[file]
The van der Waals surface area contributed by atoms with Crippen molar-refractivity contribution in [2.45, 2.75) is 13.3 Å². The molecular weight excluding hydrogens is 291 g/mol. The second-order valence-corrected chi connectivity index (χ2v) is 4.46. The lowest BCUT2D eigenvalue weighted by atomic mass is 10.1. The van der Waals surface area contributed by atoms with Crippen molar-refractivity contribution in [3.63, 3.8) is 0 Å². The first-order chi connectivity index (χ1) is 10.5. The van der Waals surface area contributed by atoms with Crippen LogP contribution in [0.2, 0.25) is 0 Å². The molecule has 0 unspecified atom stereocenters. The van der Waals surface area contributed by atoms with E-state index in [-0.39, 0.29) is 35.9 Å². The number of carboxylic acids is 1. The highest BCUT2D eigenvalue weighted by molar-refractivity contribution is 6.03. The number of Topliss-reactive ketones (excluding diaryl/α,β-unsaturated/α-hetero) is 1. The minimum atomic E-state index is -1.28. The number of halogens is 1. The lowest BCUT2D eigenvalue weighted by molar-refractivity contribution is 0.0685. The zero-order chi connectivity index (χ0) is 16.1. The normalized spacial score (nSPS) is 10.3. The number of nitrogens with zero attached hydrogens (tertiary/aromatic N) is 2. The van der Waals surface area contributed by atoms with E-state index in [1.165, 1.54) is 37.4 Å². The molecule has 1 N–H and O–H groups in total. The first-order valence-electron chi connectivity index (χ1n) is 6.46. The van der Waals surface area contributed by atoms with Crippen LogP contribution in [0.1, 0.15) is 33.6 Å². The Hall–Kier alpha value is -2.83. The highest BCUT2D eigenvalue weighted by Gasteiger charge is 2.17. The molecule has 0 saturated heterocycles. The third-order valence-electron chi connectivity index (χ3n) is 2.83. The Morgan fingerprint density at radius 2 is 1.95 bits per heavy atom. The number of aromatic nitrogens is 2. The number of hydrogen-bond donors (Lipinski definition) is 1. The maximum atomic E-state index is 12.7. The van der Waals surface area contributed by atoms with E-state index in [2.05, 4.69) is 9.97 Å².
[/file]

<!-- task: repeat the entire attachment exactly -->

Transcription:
The van der Waals surface area contributed by atoms with Crippen molar-refractivity contribution in [2.45, 2.75) is 13.3 Å². The molecular weight excluding hydrogens is 291 g/mol. The second-order valence-corrected chi connectivity index (χ2v) is 4.46. The lowest BCUT2D eigenvalue weighted by atomic mass is 10.1. The van der Waals surface area contributed by atoms with Crippen molar-refractivity contribution in [3.63, 3.8) is 0 Å². The first-order chi connectivity index (χ1) is 10.5. The van der Waals surface area contributed by atoms with Crippen LogP contribution in [0.2, 0.25) is 0 Å². The molecule has 0 unspecified atom stereocenters. The van der Waals surface area contributed by atoms with E-state index in [-0.39, 0.29) is 35.9 Å². The number of carboxylic acids is 1. The highest BCUT2D eigenvalue weighted by molar-refractivity contribution is 6.03. The number of Topliss-reactive ketones (excluding diaryl/α,β-unsaturated/α-hetero) is 1. The minimum atomic E-state index is -1.28. The number of halogens is 1. The lowest BCUT2D eigenvalue weighted by molar-refractivity contribution is 0.0685. The zero-order chi connectivity index (χ0) is 16.1. The normalized spacial score (nSPS) is 10.3. The number of nitrogens with zero attached hydrogens (tertiary/aromatic N) is 2. The van der Waals surface area contributed by atoms with E-state index in [1.165, 1.54) is 37.4 Å². The molecule has 1 N–H and O–H groups in total. The first-order valence-electron chi connectivity index (χ1n) is 6.46. The van der Waals surface area contributed by atoms with Crippen LogP contribution in [0.1, 0.15) is 33.6 Å². The Hall–Kier alpha value is -2.83. The highest BCUT2D eigenvalue weighted by Gasteiger charge is 2.17. The molecule has 0 saturated heterocycles. The third-order valence-electron chi connectivity index (χ3n) is 2.83. The Morgan fingerprint density at radius 2 is 1.95 bits per heavy atom. The number of aromatic nitrogens is 2. The number of hydrogen-bond donors (Lipinski definition) is 1. The maximum atomic E-state index is 12.7. The van der Waals surface area contributed by atoms with E-state index in [2.05, 4.69) is 9.97 Å².